Madam Benonita Bismark, the Chief Executive Officer (CEO) of the Ghana Shippers’ Authority (GSA) has assured transit shippers, importers and exporters of her outfit’s commitment to providing quality services to reduce cost and facilitate trade in Ghana.
She said the GSA’s collaboration with stakeholders was a clear manifestation of its commitment to its mandate of protecting and promoting the interest of shippers.
She said the GSA would from next year undertake service standards negotiations with shipping service providers as part of efforts to improve the business environment and enhance the competitiveness of transit and non-transit shippers alike.
Madam Bismark gave the assurance in a speech read on her behalf at a sensitisation durbar for haulage and truck drivers at Paga in the Upper East Region.
The programme was aimed at educating stakeholders on key issues concerning the movement of cargo along the Tema – Paga corridor, and to further strengthen the political will to eliminate inefficiencies, fight road harassments and to inform stakeholders of a new
mechanism available to report and resolve barriers in the transportation of goods.
The programme was supported by the Ghana Ports and Harbours Authority, USAID ADVANCE project, USAID West Africa Trade and Investment Hub, and the West Africa Food Markets Programme.
Madam Bismark said negotiations would be conducted within a framework of mutual trust and understanding that would further improve the quality of shipping services in Ghana’s international trade and transport sector.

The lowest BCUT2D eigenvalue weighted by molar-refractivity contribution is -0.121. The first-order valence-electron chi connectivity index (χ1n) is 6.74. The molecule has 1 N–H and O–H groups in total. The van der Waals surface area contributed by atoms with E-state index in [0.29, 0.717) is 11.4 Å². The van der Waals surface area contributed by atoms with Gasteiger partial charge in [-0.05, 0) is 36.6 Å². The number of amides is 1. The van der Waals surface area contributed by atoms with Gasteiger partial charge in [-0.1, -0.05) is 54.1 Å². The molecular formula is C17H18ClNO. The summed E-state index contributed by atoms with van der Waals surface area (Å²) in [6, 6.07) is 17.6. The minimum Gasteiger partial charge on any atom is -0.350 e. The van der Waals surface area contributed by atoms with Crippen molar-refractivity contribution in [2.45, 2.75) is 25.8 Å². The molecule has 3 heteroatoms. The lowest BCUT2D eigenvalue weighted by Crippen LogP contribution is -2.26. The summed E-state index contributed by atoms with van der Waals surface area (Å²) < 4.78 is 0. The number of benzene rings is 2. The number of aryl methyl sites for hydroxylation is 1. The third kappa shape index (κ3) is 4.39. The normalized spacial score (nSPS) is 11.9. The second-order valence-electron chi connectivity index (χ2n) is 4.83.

She called for a faster and easier processing of transit cargo clearance at the ports to ensure timely and safe arrival of goods, as it was common knowledge that Intra African Trade had vast potential economic opportunities for African nations to take advantage of.
The CEO advocated the need to reduce the impediments associated with road transport haulage of international trade cargo, saying moving goods faster and cheaper along a country’s corridor significantly promoted economic development.
Madam Bismark said a research conducted by the GSA in partnership with Borderless Alliance showed that moving goods from Accra to Lagos required up to 42 separate documents and an average of 70 checkpoints and border crossings along the way, where documents are reviewed and approved.
According to her, Ghana over the past five years had recorded relatively low figures of checkpoints and bribes along its major transit corridors, and noted that delays were still significant and translated into high cost of transport charges.
Mr Noel Kossonou, the Policy Facility Manager of the West Africa Food Market Programme, who gave a brief background of the programme, said it was a five-year funded project from the United Kingdom aimed at addressing food insecurity in four West African countries namely; Ghana, Burkina Faso, Niger and Nigeria.
He said the programme focused on cassava, maize, millet and sorghum production which were commonly consumed.
Mr Kossonou said the focus corridor in Ghana was from Tema to Ouagadougou, which had about 50 checkpoints between Tema and Paga, and urged stakeholders to ensure a “harassing free corridor” for free flow of goods.